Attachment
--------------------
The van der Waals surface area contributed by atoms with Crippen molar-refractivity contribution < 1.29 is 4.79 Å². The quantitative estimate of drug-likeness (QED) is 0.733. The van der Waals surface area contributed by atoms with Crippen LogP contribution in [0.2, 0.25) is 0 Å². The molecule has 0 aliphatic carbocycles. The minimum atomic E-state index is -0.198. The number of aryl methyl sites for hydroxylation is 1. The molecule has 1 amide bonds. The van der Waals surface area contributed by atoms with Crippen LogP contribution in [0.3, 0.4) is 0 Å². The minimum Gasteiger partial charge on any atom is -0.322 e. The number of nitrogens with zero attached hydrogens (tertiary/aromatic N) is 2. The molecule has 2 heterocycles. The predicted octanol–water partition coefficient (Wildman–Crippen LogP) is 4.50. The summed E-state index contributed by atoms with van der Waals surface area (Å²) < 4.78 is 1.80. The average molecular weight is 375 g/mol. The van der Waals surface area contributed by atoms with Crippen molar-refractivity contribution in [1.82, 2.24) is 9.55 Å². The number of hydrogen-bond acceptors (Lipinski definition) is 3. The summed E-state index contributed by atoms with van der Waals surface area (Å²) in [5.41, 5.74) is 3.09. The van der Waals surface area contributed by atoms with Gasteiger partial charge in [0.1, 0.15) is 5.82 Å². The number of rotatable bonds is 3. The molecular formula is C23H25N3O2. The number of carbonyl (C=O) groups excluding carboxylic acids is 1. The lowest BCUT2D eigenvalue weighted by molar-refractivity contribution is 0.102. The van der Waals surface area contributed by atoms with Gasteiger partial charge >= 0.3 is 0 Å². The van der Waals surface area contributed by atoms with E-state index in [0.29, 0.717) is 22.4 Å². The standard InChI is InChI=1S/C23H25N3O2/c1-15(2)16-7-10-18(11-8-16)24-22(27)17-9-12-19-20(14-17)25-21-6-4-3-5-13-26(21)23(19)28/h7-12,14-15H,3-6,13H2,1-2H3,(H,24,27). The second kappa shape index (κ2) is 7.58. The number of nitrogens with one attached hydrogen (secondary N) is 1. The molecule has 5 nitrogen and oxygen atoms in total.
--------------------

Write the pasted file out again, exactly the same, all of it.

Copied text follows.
The van der Waals surface area contributed by atoms with Crippen molar-refractivity contribution < 1.29 is 4.79 Å². The quantitative estimate of drug-likeness (QED) is 0.733. The van der Waals surface area contributed by atoms with Crippen LogP contribution in [0.2, 0.25) is 0 Å². The molecule has 0 aliphatic carbocycles. The minimum atomic E-state index is -0.198. The number of aryl methyl sites for hydroxylation is 1. The molecule has 1 amide bonds. The van der Waals surface area contributed by atoms with Crippen LogP contribution in [0.3, 0.4) is 0 Å². The minimum Gasteiger partial charge on any atom is -0.322 e. The number of nitrogens with zero attached hydrogens (tertiary/aromatic N) is 2. The molecule has 2 heterocycles. The predicted octanol–water partition coefficient (Wildman–Crippen LogP) is 4.50. The summed E-state index contributed by atoms with van der Waals surface area (Å²) < 4.78 is 1.80. The average molecular weight is 375 g/mol. The van der Waals surface area contributed by atoms with Crippen molar-refractivity contribution in [1.82, 2.24) is 9.55 Å². The number of hydrogen-bond acceptors (Lipinski definition) is 3. The summed E-state index contributed by atoms with van der Waals surface area (Å²) in [5.41, 5.74) is 3.09. The van der Waals surface area contributed by atoms with Gasteiger partial charge in [0.1, 0.15) is 5.82 Å². The number of rotatable bonds is 3. The molecular formula is C23H25N3O2. The number of carbonyl (C=O) groups excluding carboxylic acids is 1. The lowest BCUT2D eigenvalue weighted by molar-refractivity contribution is 0.102. The van der Waals surface area contributed by atoms with Gasteiger partial charge >= 0.3 is 0 Å². The van der Waals surface area contributed by atoms with E-state index in [0.29, 0.717) is 22.4 Å². The standard InChI is InChI=1S/C23H25N3O2/c1-15(2)16-7-10-18(11-8-16)24-22(27)17-9-12-19-20(14-17)25-21-6-4-3-5-13-26(21)23(19)28/h7-12,14-15H,3-6,13H2,1-2H3,(H,24,27). The second kappa shape index (κ2) is 7.58. The number of nitrogens with one attached hydrogen (secondary N) is 1. The molecule has 5 nitrogen and oxygen atoms in total.